Acrylic Landscape Oil Painting Techniques Step by Step
2014-04-25 13:37:50 Author:admin Source: Size of the characters:[big][middle][small]
Acrylic Landscape Oil Painting Techniques Step by Step:
There’s something about a spectacular landscape that makes my fingers itch to capture its essence on canvas, to be able to create a acrylic landscape oil painting that generates the same intense emotion in someone who views the painting as the landscape did in me.
Here are acrylic landcape painting techniques step by step for your next acrylic landscape painting:
No. 1: Don't Put Everything Into painting: You're not obliged to include everything that you see in the landscape you're painting simply because it is there in real life. (In fact, I’d go as far as to say that if you do this, then you might as well take a photo and have it printed on canvas.) Be selective, include the strong elements that characterise that particular landscape. Use the landscape as a reference, to provide you with the information you need to paint the elements, but don't slavishly follow it.
No. 2: Use Your Imagination to paint: If it makes for a stronger painting composition, don't hesitate to rearrange the elements in the landscape. Or take things from different landscapes and put them together in one painting. (Obviously this doesn't apply if you're painting a famous, readily identifiable scene, but the majority of landscape paintings are not of postcard scenes, but rather to capture the essence of a landscape.)
No. 3: Give the Foreground Preference Don't paint the whole landscape to the same degree of detail: paint less detail in the background of the landscape than you do in the foreground. It's less important there and gives more 'authority' to what's in the foreground. The difference in detail also helps draw the viewer's eye into the main focus of the landscape painting.
No.4: It's Not Cheating to Buy Green Paints You're not 'cheating' if you buy green paints in a tube rather than mixing your own. One of the main benefits of doing this is that it means you always have instant access to particular greens. But don't limit yourself; extend the range of 'ready-made' greens by adding blue or yellow to it.
No. 5: Get to Know How to Mix Greens To quote Picasso: "They'll sell you thousands of greens. Veronese green and emerald green and cadmium green and any sort of green you like; but that particular green, never." The variety and intensity of greens that occur in nature is quite awesome. When mixing a green, use the fact that green have either a blue or a yellow bias as the starting point in determining the proportions you mix. (But remember the shade of green something is in a landscape does change depending on the time of day and what was a bluish green this morning may well be a yellowish green this evening.)
Each different blue/yellow combination will give a different green, plus the variations from the proportions of each you mix. With practice it becomes instinctive to mix the shade of green you're after. Take an afternoon to practice mixing your own greens, making a color chart to record which paints gave you what results. Also experiment mixing with two blues and two yellows; and mixing blue or yellow to a 'ready-made' green.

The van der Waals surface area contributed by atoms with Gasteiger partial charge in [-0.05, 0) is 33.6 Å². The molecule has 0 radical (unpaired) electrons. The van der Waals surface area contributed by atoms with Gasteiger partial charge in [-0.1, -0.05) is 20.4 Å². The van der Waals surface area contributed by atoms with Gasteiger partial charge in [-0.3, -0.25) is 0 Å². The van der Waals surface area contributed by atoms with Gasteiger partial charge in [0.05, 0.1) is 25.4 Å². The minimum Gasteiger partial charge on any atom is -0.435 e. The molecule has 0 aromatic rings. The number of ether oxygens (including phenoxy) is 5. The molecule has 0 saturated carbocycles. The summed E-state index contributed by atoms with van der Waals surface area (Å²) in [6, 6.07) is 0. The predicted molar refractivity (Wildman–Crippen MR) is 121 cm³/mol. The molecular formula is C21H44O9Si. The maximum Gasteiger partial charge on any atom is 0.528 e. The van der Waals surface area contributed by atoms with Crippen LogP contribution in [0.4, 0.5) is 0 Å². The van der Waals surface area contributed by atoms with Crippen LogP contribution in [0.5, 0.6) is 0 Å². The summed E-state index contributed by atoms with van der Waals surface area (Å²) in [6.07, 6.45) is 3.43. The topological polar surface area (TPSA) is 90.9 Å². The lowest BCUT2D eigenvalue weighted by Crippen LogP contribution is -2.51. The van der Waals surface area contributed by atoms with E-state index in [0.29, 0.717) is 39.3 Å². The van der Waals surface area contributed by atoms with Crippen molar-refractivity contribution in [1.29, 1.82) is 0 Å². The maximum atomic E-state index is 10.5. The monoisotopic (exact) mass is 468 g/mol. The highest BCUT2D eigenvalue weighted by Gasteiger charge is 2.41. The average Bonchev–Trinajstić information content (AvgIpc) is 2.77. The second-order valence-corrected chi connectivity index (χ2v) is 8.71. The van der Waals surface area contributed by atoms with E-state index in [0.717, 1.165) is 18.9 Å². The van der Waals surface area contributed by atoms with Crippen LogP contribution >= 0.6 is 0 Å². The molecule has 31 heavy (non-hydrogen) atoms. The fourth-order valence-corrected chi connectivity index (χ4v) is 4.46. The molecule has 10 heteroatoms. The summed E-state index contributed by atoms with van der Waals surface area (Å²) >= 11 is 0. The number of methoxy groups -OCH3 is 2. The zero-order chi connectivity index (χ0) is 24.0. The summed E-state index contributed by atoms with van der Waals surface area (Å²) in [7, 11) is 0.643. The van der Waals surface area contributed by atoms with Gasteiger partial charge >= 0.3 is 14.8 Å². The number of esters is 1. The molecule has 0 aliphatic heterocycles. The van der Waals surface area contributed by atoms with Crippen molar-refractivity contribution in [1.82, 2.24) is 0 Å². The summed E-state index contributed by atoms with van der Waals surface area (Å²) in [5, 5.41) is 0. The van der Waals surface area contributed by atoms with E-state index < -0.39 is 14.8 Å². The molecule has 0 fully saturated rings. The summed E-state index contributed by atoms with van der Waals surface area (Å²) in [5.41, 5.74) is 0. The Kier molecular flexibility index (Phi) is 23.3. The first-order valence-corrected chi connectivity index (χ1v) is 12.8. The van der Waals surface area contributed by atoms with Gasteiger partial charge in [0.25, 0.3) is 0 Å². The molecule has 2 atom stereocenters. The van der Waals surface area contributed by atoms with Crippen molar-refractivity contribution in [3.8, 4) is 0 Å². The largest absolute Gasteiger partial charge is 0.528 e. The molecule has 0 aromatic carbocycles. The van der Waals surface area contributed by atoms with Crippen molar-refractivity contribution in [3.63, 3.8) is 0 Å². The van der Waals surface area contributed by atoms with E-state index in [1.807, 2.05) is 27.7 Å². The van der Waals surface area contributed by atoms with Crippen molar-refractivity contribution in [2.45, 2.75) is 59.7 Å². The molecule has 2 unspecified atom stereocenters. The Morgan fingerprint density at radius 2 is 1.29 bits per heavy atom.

No. 6: Instant Muted Greens Mix a little black with various yellows and you’ll see that it produces a range of muted greens and khakis. (Remember to add the black to the yellow, not yellow to black; you need mix in only a little black paint to darken a yellow, but it will take a comparatively large amount of yellow paint to lighten a black.)
No. 7: Do a Series Don't think that because you've painted a particular landscape painting once, you're now done with it. Be like the Impressionist Claude Monet and paint it again and again, in different lights, seasons, and moods. You won't get bored with the scene, but instead you start to see more in it. For example, the way a tree's shadow tracks around it through the day, and how the different the light of the harsh midday sun is to that of sunrise and sunset. For further inspiration for painting the same scene again, take a look at the photos of landscape artist Andy Goldsworthy of a particular scene taken through a range of light conditions and seasons.
Two Acrylic Landscape Painting Tips:
1. Imagine Where, When, and How You Will Paint:
John Singer Sargent may have been able to start painting landscapes in any location or during any hour of the day, but the rest of us need to select a contemporary landscape painting location based on the time of day, season of the year, and conditions that prevail. One spot might be inspiring in the morning and boring in the afternoon; or the location may require more time to paint than is available. It is therefore important to take into account what the landscape painting conditions are likely to be at the various locations you are considering. Most professionals take note of the locations they pass and try to remember the best vantage point and the optimal time for returning.
2.Considering the Direction of Light:
Most landscape paintings take several hours to finish, so it helps to consider what will happen to the angle and intensity of the light while you are painting at a particular site. Will the sunlight cross the painting surface and create unwanted glare? Will the clouds clear away and create a sharp contrast in the pattern of sunlight and shadow? Will the distinction between warm and cool colors become more pronounced as the sun begins to set?
Edited by Kevin from Xiamen Romandy Art Limited. Founded in 2001, Xiamen Romandy Art Co., Ltd. is one of the leading oil painting galleries engaged in the production of handmade oil paintings in China. Our high quality products and excellence in service have helped us to enjoy a high reputation among our clients. Our overall goal is to continue to improve the quality of our products and service in the future.